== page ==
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Rudolf Otto Sigismund Lipschitz

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14 May 1832

Königsberg, Germany (now Kaliningrad, Russia)

7 Oct 1903

Bonn, Germany

Rudolf Lipschitz's father was a landowner and Rudolf was born his father's estate at Bönkein which was near Königsberg. He began his university studies at a young age, entering the University of Königsberg and studying there under Franz Neumann. Following the custom of that time to study at different universities, Lipschitz went from Königsberg to Berlin where he studied under Dirichlet. This was not a particularly easy time for Lipschitz whose health was rather poor and caused him to take a year away from his studies to recover. However, he completed his doctoral studies with the award of a doctorate on 9 August 1853.

There was no immediate university teaching post for Lipschitz who spent four years teaching at the Gymnasium in Königsberg and at the Gymnasium in Elbing. In 1857, however, Lipschitz became a Privatdozent at the University of Berlin. In this same year he married Ida Pascha, the daughter of one of the landowners with an estate near to his father's. Then in 1862 he became an extraordinary professor at Breslau.

During his two years in Breslau, Lipschitz wrote two not very important papers. Jointly with Heinrich Schroeter and M Frankenheim, he founded a seminar in mathematics and mathematical physics. The paper looks at Lipschitz's career during these two years. He was nominated an ordinary professor by the University of Bonn and he left Breslau at Easter 1864.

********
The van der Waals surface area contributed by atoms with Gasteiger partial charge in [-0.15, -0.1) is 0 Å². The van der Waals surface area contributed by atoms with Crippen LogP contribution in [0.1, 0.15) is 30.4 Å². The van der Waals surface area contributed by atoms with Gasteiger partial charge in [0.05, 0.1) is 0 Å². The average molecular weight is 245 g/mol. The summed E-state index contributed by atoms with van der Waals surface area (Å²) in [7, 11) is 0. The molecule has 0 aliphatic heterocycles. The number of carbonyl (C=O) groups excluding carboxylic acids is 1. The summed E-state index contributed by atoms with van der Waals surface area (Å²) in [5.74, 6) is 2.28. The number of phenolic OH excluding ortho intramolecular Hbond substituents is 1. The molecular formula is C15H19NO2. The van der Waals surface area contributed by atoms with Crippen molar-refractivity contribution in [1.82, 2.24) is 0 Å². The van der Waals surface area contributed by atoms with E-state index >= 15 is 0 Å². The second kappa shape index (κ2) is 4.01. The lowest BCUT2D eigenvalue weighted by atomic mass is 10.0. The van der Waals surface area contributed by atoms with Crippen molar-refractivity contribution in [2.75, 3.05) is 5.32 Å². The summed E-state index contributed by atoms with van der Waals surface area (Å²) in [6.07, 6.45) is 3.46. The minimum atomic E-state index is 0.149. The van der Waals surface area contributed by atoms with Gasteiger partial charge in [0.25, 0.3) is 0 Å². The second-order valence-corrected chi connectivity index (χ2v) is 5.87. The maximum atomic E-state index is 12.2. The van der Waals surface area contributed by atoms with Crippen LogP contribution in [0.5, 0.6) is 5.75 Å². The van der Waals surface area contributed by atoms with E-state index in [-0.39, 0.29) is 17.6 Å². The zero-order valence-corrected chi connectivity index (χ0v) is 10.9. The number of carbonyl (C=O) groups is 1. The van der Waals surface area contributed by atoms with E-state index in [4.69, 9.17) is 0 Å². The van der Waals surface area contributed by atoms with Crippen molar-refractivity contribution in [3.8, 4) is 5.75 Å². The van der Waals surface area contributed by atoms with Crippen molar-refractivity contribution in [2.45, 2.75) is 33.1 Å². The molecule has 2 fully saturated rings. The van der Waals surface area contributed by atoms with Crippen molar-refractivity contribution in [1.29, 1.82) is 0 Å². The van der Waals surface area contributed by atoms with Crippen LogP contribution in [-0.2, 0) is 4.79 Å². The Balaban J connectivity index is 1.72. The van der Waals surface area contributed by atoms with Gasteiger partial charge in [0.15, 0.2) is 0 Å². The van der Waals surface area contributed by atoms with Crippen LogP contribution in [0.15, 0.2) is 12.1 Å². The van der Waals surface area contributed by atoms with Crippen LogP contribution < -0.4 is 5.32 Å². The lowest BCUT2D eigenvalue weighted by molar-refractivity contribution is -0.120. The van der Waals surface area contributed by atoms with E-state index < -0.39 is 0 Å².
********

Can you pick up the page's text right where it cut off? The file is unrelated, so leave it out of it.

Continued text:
The University of Bonn was where Lipschitz spent the rest of his career. This was not because he did not have the opportunity to move. Quite the reverse, after Clebsch died in November 1872 he was offered his chair at Göttingen in the following year. Lipschitz was quite happy at Bonn, however, and he turned down the offer from Göttingen.

Klein received his doctorate from the University of Bonn in 1868. He was supervised by Plücker , and examined by Lipschitz. Perhaps if Klein had still been in Göttingen when Lipschitz was offered the chair there, he may have been more inclined to accept.

Perhaps the most remarkable fact about Lipschitz's work was the widely different topics on which he contributed :

He carried out many important and fruitful investigations in number theory , in the theory of Bessel functions and of Fourier series , in ordinary and partial differential equations , and in analytical mechanics and potential theory .

He worked on quadratic differential forms and mechanics. In the paper the author shows convincingly how Lipschitz mechanical interpretation of Riemann 's differential geometry would prove to be a vital step in the road towards Einstein 's special theory of relativity. Lipschitz showed that :

... the geometrical statements could be interpreted as mechanical laws [but these were] the very mechanical concepts that made it possible to deepen the corresponding geometrical relations.

Lipschitz's work on the Hamilton - Jacobi method for integrating the equations of motion of a general dynamical system led to important applications in celestial mechanics.

Lipschitz is remembered for the 'Lipschitz condition', an inequality that guarantees a unique solution to the differential equation y' = f(x,y). Peano gave an existence theorem for this differential equation, giving conditions which guarantee at least one solution.

His work in algebraic number theory led him to study the quaternions and generalisations such as Clifford algebras. In fact Lipschitz rediscovered Clifford algebras and was the first to apply them to represent rotations of Euclidean spaces, thus introducing the spin groups Spin(n).

Source:School of Mathematics and Statistics University of St Andrews, Scotland